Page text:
Seek after Holiness, Without Which No One Will See the Lord - page 1


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From the Fall 2016 issue of Knowing & Doing:  

Seek after Holiness, Without Which No One Will See the Lord

by Thomas A. Tarrants, III, D.Min.
Vice President for Ministry & Director,
Washington Area Fellows Program, C.S. Lewis Institute

hat do the words holy, holiness, or holy life bring to mind? I suspect many envision someone old-fashioned, dreary, unpleasant, rigid, legalistic, and judgmental. A far different picture is presented in the Bible, where a holy life is grace filled, joyful, attractive, deeply satisfying—and God’s chief goal for His children. Holiness is definitely out of fashion. How has something so central to authentic Christian life become so neglected? John Stott suggests that holiness “has been replaced by an emphasis on experience. Now experience is good, but holiness is better. For holiness is Christlikeness, and Christlikeness is God’s eternal purpose for his children.”1 What is holiness? Why is it important? How do we attain it? These are some of the questions we will explore here.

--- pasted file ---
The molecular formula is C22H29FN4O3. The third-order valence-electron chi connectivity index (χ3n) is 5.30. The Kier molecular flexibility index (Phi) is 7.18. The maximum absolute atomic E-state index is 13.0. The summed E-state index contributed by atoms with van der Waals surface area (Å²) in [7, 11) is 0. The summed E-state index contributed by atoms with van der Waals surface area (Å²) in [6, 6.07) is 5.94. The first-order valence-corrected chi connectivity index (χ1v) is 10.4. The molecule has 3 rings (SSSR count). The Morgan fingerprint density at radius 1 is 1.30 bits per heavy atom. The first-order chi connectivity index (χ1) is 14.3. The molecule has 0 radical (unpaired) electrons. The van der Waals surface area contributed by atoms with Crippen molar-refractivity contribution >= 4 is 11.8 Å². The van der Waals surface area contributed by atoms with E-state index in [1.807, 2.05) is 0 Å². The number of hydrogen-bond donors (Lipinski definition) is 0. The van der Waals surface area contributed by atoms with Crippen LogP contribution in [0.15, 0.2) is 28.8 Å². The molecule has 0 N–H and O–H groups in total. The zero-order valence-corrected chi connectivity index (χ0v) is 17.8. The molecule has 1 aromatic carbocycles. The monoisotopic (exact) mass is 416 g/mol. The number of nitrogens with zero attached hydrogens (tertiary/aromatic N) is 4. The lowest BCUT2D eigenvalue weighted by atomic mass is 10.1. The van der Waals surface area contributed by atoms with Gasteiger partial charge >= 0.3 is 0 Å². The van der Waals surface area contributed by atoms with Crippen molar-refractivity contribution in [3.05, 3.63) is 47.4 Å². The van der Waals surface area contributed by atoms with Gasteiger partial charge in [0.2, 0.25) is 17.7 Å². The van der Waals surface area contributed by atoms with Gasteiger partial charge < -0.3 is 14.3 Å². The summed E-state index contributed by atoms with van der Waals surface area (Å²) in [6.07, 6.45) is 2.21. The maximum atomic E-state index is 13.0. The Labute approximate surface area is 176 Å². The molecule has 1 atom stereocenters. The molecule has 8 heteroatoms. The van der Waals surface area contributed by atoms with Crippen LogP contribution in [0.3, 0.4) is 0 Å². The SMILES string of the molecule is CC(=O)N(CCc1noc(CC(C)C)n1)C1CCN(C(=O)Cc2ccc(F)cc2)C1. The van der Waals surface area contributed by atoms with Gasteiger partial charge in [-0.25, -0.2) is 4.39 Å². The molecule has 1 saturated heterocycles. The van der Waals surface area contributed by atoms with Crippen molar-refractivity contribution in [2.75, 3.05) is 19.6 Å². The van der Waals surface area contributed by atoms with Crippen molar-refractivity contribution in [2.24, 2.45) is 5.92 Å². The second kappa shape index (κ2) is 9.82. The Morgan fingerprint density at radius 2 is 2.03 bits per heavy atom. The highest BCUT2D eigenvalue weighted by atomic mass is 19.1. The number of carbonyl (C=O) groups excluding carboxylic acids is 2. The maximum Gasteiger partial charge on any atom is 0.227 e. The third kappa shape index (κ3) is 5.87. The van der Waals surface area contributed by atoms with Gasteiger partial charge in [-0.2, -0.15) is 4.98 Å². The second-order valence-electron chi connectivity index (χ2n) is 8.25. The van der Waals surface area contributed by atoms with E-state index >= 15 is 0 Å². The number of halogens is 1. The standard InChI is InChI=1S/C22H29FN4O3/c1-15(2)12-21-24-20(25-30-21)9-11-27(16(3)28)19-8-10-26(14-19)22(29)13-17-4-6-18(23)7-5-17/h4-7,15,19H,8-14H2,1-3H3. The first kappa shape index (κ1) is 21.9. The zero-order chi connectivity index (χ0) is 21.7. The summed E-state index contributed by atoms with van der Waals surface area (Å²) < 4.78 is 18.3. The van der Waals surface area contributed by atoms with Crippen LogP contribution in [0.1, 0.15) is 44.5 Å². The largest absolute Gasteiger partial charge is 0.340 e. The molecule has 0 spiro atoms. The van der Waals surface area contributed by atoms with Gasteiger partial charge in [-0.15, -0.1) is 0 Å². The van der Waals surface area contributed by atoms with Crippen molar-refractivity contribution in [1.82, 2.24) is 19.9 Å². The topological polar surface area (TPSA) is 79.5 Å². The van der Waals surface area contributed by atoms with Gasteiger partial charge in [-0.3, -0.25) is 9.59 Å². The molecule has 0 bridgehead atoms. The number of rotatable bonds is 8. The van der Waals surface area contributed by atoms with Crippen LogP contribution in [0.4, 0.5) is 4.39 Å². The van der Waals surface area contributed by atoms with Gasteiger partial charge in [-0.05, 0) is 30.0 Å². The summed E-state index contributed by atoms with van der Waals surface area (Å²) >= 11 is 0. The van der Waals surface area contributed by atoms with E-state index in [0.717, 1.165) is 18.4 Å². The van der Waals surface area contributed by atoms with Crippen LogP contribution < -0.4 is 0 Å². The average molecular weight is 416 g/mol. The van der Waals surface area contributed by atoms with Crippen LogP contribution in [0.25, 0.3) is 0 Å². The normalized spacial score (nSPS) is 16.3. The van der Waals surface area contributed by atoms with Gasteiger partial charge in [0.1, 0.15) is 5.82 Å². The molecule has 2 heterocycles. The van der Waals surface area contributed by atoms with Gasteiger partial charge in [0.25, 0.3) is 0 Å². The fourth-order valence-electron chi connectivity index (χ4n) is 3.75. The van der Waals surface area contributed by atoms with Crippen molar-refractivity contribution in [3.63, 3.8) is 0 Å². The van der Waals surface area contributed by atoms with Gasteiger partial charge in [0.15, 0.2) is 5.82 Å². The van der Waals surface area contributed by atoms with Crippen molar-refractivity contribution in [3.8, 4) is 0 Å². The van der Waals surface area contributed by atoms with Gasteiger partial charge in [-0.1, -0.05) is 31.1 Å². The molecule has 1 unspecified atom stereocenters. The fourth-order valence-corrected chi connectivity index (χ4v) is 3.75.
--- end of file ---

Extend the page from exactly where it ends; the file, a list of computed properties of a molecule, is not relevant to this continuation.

God’s Holiness

  To better understand what personal holiness is, we must begin with God’s holiness. The word holiness when referring to God means “to separate”; it stresses His separateness and transcendence over His creation, His sovereign power within it, and His moral perfection in relating to it. Nothing in the universe is remotely like God; He is unique and wholly Other. Nothing can resist His will, and all creation is dependent on Him for its moment-by-moment existence. There is no evil or moral flaw in God’s character; such qualities are completely antithetical to His nature. Holiness is the most fundamental and dominant characteristic of God.

Who is like you, O Lord, among the gods?
Who is like you, majestic in holiness,
awesome in glorious deeds, doing wonders? (Exod. 15:11)2

  God’s holiness evokes awe, fear, and conviction of sin in human beings. The prophet Isaiah describes his encounter with God:

I saw the Lord sitting upon a throne, high and lifted up; and the train of his robe filled the temple. Above him stood the seraphim… And one called to another and said: “Holy, holy, holy is the Lord of hosts; the whole earth is full of his glory!” And the foundations of the thresholds shook at the voice of him who called, and the house was filled with smoke. And I said: “Woe is me! For I am lost; for I am a man of unclean lips, and I dwell in the midst of a people of unclean lips; for my eyes have seen the King, the Lord of hosts!” (Isa. 6:1–5)

  The apostle John’s encounter with the ascended Christ in His blazing holiness had a similar effect:

In the midst of the lampstands one like a son of man, clothed with a long robe and with a golden sash around his chest. The hairs of his head were white, like white wool, like snow. His eyes were like a flame of fire, his feet were like burnished bronze, refined in a furnace, and his voice was like the roar of many waters… When I saw him, I fell at his feet as though dead. (Rev. 1:13–15, 17)


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